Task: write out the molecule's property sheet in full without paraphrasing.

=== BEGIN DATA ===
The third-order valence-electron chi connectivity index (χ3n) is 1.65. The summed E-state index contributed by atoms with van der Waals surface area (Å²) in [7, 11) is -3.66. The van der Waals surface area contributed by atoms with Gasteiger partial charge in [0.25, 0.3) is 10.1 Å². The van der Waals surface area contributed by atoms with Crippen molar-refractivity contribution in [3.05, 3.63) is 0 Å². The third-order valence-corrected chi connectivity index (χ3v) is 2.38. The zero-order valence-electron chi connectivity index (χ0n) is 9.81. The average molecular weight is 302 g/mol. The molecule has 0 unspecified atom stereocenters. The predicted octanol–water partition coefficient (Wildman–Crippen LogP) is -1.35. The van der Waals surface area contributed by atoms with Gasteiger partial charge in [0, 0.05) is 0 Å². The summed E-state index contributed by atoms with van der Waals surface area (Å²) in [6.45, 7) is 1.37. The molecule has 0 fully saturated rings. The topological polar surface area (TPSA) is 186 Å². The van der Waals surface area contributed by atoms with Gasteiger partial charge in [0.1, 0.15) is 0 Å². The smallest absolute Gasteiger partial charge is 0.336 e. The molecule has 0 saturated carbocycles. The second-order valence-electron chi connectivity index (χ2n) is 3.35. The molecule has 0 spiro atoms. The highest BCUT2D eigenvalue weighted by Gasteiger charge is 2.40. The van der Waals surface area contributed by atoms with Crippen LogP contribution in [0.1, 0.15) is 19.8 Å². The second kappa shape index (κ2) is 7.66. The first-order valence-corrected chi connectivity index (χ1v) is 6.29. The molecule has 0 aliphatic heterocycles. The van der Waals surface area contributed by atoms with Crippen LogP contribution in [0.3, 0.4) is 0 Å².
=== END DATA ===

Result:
The third-order valence-electron chi connectivity index (χ3n) is 1.65. The summed E-state index contributed by atoms with van der Waals surface area (Å²) in [7, 11) is -3.66. The van der Waals surface area contributed by atoms with Gasteiger partial charge in [0.25, 0.3) is 10.1 Å². The van der Waals surface area contributed by atoms with Crippen molar-refractivity contribution in [3.05, 3.63) is 0 Å². The third-order valence-corrected chi connectivity index (χ3v) is 2.38. The zero-order valence-electron chi connectivity index (χ0n) is 9.81. The average molecular weight is 302 g/mol. The molecule has 0 unspecified atom stereocenters. The predicted octanol–water partition coefficient (Wildman–Crippen LogP) is -1.35. The van der Waals surface area contributed by atoms with Gasteiger partial charge in [0, 0.05) is 0 Å². The summed E-state index contributed by atoms with van der Waals surface area (Å²) in [6.45, 7) is 1.37. The molecule has 0 fully saturated rings. The topological polar surface area (TPSA) is 186 Å². The van der Waals surface area contributed by atoms with Gasteiger partial charge in [0.1, 0.15) is 0 Å². The smallest absolute Gasteiger partial charge is 0.336 e. The molecule has 0 saturated carbocycles. The second-order valence-electron chi connectivity index (χ2n) is 3.35. The molecule has 0 spiro atoms. The highest BCUT2D eigenvalue weighted by Gasteiger charge is 2.40. The van der Waals surface area contributed by atoms with Crippen LogP contribution in [0.1, 0.15) is 19.8 Å². The second kappa shape index (κ2) is 7.66. The first-order valence-corrected chi connectivity index (χ1v) is 6.29. The molecule has 0 aliphatic heterocycles. The van der Waals surface area contributed by atoms with Crippen LogP contribution in [0.3, 0.4) is 0 Å².